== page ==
Past Conferences

Fall 2017

Homer and His Legacy

November 10, 2017
Shalala Student Center
Third Floor, Grand Ballroom West
Homer and His Legacy takes its inception, and indeed its inspiration, from the many themes that inform the work of the Henry King Stanford Distinguished Professor Richard P. Martin, Antony and Isabelle Raubitschek Professor of Classics, Stanford University. The conference covers many aspects of Homer’s influence from Hesiod in the following generation, through Greek and Roman thought and literature, and the early Christian religion and culture of the Ancient Mediterranean world. 

Spring 2017

Expanding Visions:
Women in the Medieval and Early Modern World

"Expanding Visions: Women in the Medieval and Early Modern World" Conference.
March 2-4, 2017
United Wesley Gallery
1210 Stanford Drive, Coral Gables, FL 33146
Keynote Speaker: Merry Wiesner-Hanks


Medical Humanities Summer Institute
Day 1: Global Health  |  Day 2: Medical Humanities for Practitioners

May 19 - 20, 2017
Newman Alumni Center
6200 San Amaro Drive, Coral Gables, FL 33146
Open to the Public  |  Registration Required
Day one of the Institute will focus on medical humanities and global health with keynotes João Biehl, Co-Director of the Program in Global Health Policy at Princeton University, and David S. Jones, A. Bernard Ackerman Professor of the Culture of Medicine at Harvard University. In addition, there will be panels on the topics of women’s health in the Caribbean and on art, culture, and health in Haiti and Miami. Day two will center on the topic of medical professionals and the humanities with keynotes Joel Howell, Victor Vaughan Collegiate Professor of the History of Medicine at the University of Michigan, and Danielle Ofri, Associate Professor at the New York University School of Medicine. Panels will address questions concerning the importance of the humanities for medical education and practice.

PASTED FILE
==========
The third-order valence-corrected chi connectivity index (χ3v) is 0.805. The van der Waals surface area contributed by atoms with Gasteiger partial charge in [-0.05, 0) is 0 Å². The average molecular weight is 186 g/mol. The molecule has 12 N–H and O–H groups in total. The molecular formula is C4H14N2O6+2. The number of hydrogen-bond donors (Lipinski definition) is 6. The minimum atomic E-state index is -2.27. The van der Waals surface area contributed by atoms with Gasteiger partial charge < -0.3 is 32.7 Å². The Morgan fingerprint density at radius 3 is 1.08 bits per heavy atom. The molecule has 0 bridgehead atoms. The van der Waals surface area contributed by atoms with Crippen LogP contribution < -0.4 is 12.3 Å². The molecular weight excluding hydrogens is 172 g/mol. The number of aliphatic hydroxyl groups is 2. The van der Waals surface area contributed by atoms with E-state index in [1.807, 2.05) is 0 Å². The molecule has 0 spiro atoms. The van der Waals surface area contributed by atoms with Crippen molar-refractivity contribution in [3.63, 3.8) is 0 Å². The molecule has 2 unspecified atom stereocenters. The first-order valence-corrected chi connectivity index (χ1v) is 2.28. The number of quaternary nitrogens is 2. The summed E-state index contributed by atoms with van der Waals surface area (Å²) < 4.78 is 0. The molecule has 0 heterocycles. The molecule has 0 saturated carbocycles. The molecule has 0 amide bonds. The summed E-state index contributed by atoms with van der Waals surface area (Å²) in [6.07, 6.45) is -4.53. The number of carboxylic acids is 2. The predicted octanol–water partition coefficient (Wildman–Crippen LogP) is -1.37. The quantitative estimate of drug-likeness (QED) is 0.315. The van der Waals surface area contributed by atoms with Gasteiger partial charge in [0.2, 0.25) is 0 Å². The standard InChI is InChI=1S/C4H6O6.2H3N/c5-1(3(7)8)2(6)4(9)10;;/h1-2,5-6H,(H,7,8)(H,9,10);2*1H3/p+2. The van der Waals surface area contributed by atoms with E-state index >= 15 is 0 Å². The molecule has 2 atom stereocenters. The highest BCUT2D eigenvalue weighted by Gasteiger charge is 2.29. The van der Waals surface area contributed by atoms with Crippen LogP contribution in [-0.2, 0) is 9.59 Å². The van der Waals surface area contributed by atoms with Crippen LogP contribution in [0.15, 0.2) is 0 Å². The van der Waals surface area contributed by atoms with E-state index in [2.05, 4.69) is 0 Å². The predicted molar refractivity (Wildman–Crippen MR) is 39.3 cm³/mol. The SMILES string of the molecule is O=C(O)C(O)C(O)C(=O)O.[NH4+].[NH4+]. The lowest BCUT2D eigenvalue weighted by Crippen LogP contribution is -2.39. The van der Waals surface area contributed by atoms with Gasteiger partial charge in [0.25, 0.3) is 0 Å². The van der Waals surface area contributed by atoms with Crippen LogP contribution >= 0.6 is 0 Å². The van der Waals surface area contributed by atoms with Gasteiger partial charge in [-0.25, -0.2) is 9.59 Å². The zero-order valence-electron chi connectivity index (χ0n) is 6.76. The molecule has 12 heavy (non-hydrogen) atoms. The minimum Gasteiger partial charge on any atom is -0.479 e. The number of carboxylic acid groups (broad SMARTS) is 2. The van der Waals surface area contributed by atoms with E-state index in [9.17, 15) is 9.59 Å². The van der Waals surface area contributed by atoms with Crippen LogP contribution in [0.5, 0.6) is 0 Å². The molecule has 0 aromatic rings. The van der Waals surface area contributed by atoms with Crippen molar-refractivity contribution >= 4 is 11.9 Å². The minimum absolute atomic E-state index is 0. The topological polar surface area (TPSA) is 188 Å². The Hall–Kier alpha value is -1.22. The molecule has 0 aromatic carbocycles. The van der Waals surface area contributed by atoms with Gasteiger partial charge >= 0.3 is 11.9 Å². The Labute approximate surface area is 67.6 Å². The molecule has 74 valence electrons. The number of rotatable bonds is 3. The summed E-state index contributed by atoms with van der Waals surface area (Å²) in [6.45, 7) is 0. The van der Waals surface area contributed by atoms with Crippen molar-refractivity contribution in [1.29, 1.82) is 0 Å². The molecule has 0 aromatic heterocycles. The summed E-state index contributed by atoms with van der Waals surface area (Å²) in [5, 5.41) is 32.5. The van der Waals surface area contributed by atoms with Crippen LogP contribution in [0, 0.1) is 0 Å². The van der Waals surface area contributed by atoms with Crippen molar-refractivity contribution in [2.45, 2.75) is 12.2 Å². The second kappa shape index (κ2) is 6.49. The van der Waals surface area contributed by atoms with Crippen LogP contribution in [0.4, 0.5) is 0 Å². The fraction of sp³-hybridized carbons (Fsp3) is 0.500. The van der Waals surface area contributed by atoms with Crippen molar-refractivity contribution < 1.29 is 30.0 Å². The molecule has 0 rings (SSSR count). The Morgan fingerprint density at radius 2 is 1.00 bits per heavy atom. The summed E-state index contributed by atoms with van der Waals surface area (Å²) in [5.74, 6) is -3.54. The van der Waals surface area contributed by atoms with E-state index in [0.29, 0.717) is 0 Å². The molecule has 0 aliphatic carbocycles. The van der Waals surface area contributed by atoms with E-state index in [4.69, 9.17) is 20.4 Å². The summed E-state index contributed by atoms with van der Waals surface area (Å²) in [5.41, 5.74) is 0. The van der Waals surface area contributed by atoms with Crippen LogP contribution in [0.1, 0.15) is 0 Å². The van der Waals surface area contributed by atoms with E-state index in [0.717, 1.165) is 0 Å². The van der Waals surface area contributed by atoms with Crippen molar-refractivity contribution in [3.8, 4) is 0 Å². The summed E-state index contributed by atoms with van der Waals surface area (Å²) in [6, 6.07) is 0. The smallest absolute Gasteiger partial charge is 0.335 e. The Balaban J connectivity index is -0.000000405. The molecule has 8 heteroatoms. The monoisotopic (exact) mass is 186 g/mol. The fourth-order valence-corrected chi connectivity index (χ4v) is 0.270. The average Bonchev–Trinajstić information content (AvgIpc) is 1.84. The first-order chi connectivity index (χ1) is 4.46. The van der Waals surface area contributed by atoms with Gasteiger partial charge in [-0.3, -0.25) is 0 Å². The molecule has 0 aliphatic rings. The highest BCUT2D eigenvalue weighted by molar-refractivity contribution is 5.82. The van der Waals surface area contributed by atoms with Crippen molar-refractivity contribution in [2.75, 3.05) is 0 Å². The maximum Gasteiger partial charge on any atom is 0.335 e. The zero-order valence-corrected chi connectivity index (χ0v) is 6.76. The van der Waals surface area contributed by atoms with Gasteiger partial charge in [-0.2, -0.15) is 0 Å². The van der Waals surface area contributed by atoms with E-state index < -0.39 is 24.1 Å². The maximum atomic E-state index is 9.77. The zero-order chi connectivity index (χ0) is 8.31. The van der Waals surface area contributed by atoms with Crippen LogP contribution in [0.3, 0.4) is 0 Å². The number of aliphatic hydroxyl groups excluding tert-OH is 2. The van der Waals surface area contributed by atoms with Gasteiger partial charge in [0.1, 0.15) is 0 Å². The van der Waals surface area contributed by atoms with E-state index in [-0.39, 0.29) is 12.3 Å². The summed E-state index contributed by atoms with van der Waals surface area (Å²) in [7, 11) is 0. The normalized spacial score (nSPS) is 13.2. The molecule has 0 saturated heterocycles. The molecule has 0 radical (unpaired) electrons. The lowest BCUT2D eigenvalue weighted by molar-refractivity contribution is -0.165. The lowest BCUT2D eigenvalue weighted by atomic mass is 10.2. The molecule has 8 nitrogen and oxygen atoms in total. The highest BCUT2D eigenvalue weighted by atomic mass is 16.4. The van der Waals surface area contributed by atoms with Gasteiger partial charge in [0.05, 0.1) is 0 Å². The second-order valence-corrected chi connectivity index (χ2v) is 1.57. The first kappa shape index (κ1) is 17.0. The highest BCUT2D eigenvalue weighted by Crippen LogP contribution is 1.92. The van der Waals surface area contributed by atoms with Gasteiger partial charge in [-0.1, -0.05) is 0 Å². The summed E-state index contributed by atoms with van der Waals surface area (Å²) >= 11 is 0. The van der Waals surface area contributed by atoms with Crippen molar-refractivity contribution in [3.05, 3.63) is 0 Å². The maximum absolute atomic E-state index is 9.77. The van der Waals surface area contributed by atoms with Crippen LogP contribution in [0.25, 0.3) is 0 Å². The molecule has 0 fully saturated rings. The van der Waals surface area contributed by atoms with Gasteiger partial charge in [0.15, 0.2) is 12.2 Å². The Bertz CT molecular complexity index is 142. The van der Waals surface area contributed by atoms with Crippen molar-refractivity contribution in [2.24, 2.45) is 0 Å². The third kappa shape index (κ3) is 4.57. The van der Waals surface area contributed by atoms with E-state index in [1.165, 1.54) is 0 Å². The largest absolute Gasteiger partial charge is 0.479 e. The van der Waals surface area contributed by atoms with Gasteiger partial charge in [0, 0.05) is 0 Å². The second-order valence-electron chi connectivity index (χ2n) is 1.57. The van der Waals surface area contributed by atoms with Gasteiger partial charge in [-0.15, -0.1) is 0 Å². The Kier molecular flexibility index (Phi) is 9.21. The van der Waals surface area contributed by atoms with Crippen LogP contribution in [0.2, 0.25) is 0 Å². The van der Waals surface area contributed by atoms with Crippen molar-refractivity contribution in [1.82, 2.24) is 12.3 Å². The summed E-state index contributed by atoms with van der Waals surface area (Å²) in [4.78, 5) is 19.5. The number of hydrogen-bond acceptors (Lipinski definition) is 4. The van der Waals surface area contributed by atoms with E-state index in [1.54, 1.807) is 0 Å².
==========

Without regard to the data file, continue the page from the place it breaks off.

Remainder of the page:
Spring 2016

Kay Pacha: Reciprocity with the Natural World Conference

Saturday, February 20, 2016
Lowe Art Museum
1301 Stanford Dr, Miami, FL 33146
This symposium, featuring specialists in ancient Andean art and archaeology, will present the latest research on objects from the exhibit that speak to Andean relationships with the natural world. The symposium, open to the general public, will be followed by an opportunity for the audience and scholars to enter into a conversation about the different values we can bring to understanding our delicate ecosystems.
For more information, click here.

Spring 2015

Revisioning Early Modern Hispanisms
An Academic Conference in honor of 
Anne J. Cruz, Professor of Spanish

"Revisioning Early Modern Hispanisms" - An Academic Conference in honor of Anne J. Cruz, Professor of Spanish
The XXI Biennial Medieval, Renaissance, and Baroque Conference
February 19-21, 2015

Classics Symposia:
Medicine and Poetry: from the Greeks to the Enlightenment

"Medicine and Poetry: From the Greeks to the Enlightenment" - Classics Symposia logo for event on March 20th, 2015.